So some of the things that we’re doing with TAM, specifically—like I said, other than being cloud-based—that make it such a great program for us, is having the ability to reach out to our clients in an easy manner.

office phone

So in the past, we were a little bit more reactive with reaching out to our clients when we saw large premium increases. What we’re doing now, though, is calling everybody once a year. (Not once per policy, cuz that would be a lot of work.) But once per year, checking in with our clients and seeing how they’re doing. Seeing if there’s anything that we can help them with, reviewing their upcoming policy, of course, trying to cross-sell, maybe increase some coverage. And this is a new program that we’re doing.

And what’s great is that I’ve been able to create some new activity codes and some new workflows that my team is able to follow. And then I can now run some spectacular reports, and see who’s behind, who’s on top of things, and who’s doing what they’re supposed to be doing, who’s asking about those other lines of coverage, who’s recommending maybe increasing their liability coverage on their auto or who asked for the other dwelling rental property that they have here in Florida so that we can quote all their business.

So being able to run those reports, we’re not micromanaging, we’re just making sure that the work is being done to be an efficient organization, and also an organization that can continue to grow no matter what the world throws at us.

So as my agency continues to grow, and we’re trying to find more ways that we can use our systems to its fullest capacity, I continue going and reaching out to my Applied Client Network by their board members, as well as my local meetings and the forums, of course. And so it’s great to learn what other agencies are doing.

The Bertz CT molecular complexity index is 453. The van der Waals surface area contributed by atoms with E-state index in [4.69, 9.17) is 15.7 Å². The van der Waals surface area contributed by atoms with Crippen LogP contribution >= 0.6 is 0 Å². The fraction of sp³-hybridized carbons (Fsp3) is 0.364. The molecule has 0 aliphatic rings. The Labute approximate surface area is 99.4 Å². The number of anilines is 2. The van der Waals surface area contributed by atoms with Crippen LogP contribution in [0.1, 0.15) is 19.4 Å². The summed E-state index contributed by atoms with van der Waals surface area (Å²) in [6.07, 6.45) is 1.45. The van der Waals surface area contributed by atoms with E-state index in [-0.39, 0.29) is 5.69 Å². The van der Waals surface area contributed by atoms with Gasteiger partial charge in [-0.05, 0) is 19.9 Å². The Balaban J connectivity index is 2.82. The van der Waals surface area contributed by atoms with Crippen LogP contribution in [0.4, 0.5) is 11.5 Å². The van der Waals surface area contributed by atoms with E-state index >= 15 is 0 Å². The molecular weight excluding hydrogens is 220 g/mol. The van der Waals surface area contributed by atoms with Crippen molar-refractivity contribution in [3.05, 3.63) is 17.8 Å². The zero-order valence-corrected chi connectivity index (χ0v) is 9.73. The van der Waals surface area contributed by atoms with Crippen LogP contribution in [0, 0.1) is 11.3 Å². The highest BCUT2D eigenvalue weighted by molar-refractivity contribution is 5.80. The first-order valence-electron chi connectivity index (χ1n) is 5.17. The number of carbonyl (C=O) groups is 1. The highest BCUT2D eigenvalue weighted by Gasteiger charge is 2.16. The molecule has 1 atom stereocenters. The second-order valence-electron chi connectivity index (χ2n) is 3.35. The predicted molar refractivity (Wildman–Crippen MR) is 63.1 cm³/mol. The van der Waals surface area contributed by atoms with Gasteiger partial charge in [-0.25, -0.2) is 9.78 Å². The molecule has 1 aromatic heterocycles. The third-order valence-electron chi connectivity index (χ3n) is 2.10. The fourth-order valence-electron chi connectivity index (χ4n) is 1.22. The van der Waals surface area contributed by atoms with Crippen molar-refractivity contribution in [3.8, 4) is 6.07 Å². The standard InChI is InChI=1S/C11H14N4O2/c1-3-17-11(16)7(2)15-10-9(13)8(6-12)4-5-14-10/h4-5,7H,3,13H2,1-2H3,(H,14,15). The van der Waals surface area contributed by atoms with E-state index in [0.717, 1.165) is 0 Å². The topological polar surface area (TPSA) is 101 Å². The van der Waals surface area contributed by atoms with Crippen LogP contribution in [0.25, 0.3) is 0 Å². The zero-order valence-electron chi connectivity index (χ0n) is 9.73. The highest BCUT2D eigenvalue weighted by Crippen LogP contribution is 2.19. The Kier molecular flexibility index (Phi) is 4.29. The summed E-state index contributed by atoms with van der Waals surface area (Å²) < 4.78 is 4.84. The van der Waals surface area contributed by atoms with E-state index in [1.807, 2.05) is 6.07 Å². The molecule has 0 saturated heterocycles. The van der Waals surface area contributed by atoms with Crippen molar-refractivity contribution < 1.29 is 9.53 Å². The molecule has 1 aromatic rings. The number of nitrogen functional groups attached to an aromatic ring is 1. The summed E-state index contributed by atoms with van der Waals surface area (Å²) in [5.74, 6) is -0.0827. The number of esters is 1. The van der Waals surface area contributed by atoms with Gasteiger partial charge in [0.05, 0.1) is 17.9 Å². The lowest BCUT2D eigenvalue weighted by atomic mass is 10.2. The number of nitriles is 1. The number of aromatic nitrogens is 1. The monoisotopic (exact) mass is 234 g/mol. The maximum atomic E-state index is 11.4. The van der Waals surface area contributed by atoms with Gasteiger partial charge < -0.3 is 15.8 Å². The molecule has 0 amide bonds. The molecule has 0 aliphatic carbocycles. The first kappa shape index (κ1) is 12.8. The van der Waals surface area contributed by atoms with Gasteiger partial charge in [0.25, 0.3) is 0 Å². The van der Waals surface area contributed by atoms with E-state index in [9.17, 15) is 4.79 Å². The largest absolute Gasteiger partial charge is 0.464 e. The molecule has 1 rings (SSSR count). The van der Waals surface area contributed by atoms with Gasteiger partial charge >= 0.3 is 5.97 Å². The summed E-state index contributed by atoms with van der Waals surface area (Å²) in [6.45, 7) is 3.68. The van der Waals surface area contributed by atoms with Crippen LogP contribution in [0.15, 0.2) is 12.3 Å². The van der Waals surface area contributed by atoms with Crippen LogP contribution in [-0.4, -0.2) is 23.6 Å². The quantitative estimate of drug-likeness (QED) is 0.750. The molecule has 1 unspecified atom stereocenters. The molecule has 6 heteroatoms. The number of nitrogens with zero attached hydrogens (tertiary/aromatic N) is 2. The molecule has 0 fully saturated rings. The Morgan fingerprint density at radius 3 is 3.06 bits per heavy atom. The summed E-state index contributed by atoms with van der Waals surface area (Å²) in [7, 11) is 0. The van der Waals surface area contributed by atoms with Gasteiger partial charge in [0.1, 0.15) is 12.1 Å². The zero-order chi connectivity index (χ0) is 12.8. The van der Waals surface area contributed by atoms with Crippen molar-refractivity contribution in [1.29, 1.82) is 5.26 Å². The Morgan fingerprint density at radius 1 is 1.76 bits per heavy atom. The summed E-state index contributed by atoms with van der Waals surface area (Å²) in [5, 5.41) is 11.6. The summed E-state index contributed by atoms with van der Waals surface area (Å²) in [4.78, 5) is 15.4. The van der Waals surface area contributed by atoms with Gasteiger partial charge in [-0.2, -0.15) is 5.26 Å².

I found at one point that we weren’t using the Contacts section in TAM as well as we should be and I feel like that’s a very common theme in a lot of agencies. And [I] realize how important that is for running reports and for tracking things and so we’ve really started to work more for using that function so we can properly track whose information do we have, who’s already missing. And then we can run reports based on that.

It’s been very helpful as we are working on these renewal calls and reaching out to the insured that we get updated contact information. And so at this point, that’s when we’re really going in and updating the contact information.

What’s also really good is if we don’t have email addresses for somebody in the system, this is that time where we can say “hey, we’d love to get your email address so that we can communicate with you via email blast, don’t worry, we don’t sell your email.” I can’t believe how many people still think that we’re selling their email address to some corporate company or anything. But let them know that hey, you know, there’s all this extra functionality that as an agency, we’re able to offer you if you share your email address.